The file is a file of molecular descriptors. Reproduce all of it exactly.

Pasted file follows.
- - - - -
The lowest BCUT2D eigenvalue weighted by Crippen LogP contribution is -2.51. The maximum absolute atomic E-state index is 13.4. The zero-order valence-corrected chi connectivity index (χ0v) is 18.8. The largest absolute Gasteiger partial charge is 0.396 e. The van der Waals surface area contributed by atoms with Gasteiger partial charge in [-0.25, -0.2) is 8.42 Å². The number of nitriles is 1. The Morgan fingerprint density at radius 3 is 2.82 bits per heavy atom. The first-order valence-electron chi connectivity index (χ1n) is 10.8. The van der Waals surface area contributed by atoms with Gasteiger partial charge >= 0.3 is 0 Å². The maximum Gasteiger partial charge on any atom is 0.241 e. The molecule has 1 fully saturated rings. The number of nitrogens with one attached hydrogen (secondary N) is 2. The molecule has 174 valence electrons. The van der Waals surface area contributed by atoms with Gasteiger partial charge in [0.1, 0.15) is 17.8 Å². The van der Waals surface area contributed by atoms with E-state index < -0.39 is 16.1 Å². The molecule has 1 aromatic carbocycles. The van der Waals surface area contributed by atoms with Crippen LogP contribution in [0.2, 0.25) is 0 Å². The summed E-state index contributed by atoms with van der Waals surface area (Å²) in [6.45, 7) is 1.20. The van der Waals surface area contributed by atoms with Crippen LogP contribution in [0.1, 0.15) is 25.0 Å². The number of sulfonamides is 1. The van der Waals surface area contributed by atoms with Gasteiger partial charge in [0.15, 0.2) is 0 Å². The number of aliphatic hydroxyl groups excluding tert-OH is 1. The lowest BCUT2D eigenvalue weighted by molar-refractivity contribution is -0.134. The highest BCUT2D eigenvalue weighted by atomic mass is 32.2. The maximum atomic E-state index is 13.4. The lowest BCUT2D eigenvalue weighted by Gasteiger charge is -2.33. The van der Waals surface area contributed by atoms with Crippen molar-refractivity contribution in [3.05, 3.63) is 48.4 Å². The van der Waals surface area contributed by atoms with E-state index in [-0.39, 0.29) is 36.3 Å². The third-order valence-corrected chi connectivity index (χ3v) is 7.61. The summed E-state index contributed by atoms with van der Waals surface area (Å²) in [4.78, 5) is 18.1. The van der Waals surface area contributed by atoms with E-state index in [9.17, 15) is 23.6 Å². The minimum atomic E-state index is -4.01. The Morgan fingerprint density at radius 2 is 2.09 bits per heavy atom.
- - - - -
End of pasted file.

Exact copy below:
The lowest BCUT2D eigenvalue weighted by Crippen LogP contribution is -2.51. The maximum absolute atomic E-state index is 13.4. The zero-order valence-corrected chi connectivity index (χ0v) is 18.8. The largest absolute Gasteiger partial charge is 0.396 e. The van der Waals surface area contributed by atoms with Gasteiger partial charge in [-0.25, -0.2) is 8.42 Å². The number of nitriles is 1. The Morgan fingerprint density at radius 3 is 2.82 bits per heavy atom. The first-order valence-electron chi connectivity index (χ1n) is 10.8. The van der Waals surface area contributed by atoms with Gasteiger partial charge >= 0.3 is 0 Å². The maximum Gasteiger partial charge on any atom is 0.241 e. The molecule has 1 fully saturated rings. The number of nitrogens with one attached hydrogen (secondary N) is 2. The molecule has 174 valence electrons. The van der Waals surface area contributed by atoms with Gasteiger partial charge in [0.1, 0.15) is 17.8 Å². The van der Waals surface area contributed by atoms with E-state index < -0.39 is 16.1 Å². The molecule has 1 aromatic carbocycles. The van der Waals surface area contributed by atoms with Crippen LogP contribution in [0.2, 0.25) is 0 Å². The summed E-state index contributed by atoms with van der Waals surface area (Å²) in [6.45, 7) is 1.20. The van der Waals surface area contributed by atoms with Crippen LogP contribution in [0.1, 0.15) is 25.0 Å². The number of sulfonamides is 1. The van der Waals surface area contributed by atoms with Gasteiger partial charge in [0.15, 0.2) is 0 Å². The number of aliphatic hydroxyl groups excluding tert-OH is 1. The lowest BCUT2D eigenvalue weighted by molar-refractivity contribution is -0.134. The highest BCUT2D eigenvalue weighted by atomic mass is 32.2. The maximum atomic E-state index is 13.4. The lowest BCUT2D eigenvalue weighted by Gasteiger charge is -2.33. The van der Waals surface area contributed by atoms with Crippen molar-refractivity contribution in [3.05, 3.63) is 48.4 Å². The van der Waals surface area contributed by atoms with E-state index in [-0.39, 0.29) is 36.3 Å². The third-order valence-corrected chi connectivity index (χ3v) is 7.61. The summed E-state index contributed by atoms with van der Waals surface area (Å²) in [4.78, 5) is 18.1. The van der Waals surface area contributed by atoms with E-state index in [9.17, 15) is 23.6 Å². The minimum atomic E-state index is -4.01. The Morgan fingerprint density at radius 2 is 2.09 bits per heavy atom.